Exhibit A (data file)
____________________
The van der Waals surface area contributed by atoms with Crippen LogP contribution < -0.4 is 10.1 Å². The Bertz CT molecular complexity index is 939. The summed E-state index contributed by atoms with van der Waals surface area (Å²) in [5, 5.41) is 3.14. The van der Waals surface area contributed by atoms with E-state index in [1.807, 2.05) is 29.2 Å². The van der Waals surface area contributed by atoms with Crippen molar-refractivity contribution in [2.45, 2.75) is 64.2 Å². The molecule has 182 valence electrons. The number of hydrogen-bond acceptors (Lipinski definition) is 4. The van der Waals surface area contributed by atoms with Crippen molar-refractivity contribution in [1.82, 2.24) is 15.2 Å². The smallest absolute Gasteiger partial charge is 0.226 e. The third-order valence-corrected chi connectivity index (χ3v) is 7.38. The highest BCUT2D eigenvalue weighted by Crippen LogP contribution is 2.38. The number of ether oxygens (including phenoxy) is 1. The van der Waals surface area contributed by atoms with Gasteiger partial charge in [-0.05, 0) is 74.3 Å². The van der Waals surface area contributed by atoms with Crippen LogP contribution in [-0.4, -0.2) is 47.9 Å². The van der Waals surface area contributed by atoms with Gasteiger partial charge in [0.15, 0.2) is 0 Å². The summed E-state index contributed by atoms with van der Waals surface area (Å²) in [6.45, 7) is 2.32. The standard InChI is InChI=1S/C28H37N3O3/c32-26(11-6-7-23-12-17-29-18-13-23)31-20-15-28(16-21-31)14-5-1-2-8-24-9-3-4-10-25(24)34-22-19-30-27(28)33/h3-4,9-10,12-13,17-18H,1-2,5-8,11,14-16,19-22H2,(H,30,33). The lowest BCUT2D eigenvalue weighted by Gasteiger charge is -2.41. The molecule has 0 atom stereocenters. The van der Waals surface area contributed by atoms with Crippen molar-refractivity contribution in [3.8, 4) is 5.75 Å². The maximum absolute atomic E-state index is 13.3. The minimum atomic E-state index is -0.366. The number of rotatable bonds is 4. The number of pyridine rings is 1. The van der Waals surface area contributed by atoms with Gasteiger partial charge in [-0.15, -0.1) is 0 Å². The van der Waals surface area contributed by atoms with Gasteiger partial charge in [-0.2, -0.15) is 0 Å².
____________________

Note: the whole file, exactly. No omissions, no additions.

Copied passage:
The van der Waals surface area contributed by atoms with Crippen LogP contribution < -0.4 is 10.1 Å². The Bertz CT molecular complexity index is 939. The summed E-state index contributed by atoms with van der Waals surface area (Å²) in [5, 5.41) is 3.14. The van der Waals surface area contributed by atoms with E-state index in [1.807, 2.05) is 29.2 Å². The van der Waals surface area contributed by atoms with Crippen molar-refractivity contribution in [2.45, 2.75) is 64.2 Å². The molecule has 182 valence electrons. The number of hydrogen-bond acceptors (Lipinski definition) is 4. The van der Waals surface area contributed by atoms with Crippen molar-refractivity contribution in [1.82, 2.24) is 15.2 Å². The smallest absolute Gasteiger partial charge is 0.226 e. The third-order valence-corrected chi connectivity index (χ3v) is 7.38. The highest BCUT2D eigenvalue weighted by Crippen LogP contribution is 2.38. The number of ether oxygens (including phenoxy) is 1. The van der Waals surface area contributed by atoms with Gasteiger partial charge in [-0.05, 0) is 74.3 Å². The van der Waals surface area contributed by atoms with Crippen LogP contribution in [-0.4, -0.2) is 47.9 Å². The van der Waals surface area contributed by atoms with Gasteiger partial charge in [0.15, 0.2) is 0 Å². The summed E-state index contributed by atoms with van der Waals surface area (Å²) in [6.45, 7) is 2.32. The standard InChI is InChI=1S/C28H37N3O3/c32-26(11-6-7-23-12-17-29-18-13-23)31-20-15-28(16-21-31)14-5-1-2-8-24-9-3-4-10-25(24)34-22-19-30-27(28)33/h3-4,9-10,12-13,17-18H,1-2,5-8,11,14-16,19-22H2,(H,30,33). The lowest BCUT2D eigenvalue weighted by Gasteiger charge is -2.41. The molecule has 0 atom stereocenters. The van der Waals surface area contributed by atoms with Crippen molar-refractivity contribution in [3.8, 4) is 5.75 Å². The maximum absolute atomic E-state index is 13.3. The minimum atomic E-state index is -0.366. The number of rotatable bonds is 4. The number of pyridine rings is 1. The van der Waals surface area contributed by atoms with Gasteiger partial charge in [-0.15, -0.1) is 0 Å². The van der Waals surface area contributed by atoms with Gasteiger partial charge in [-0.2, -0.15) is 0 Å².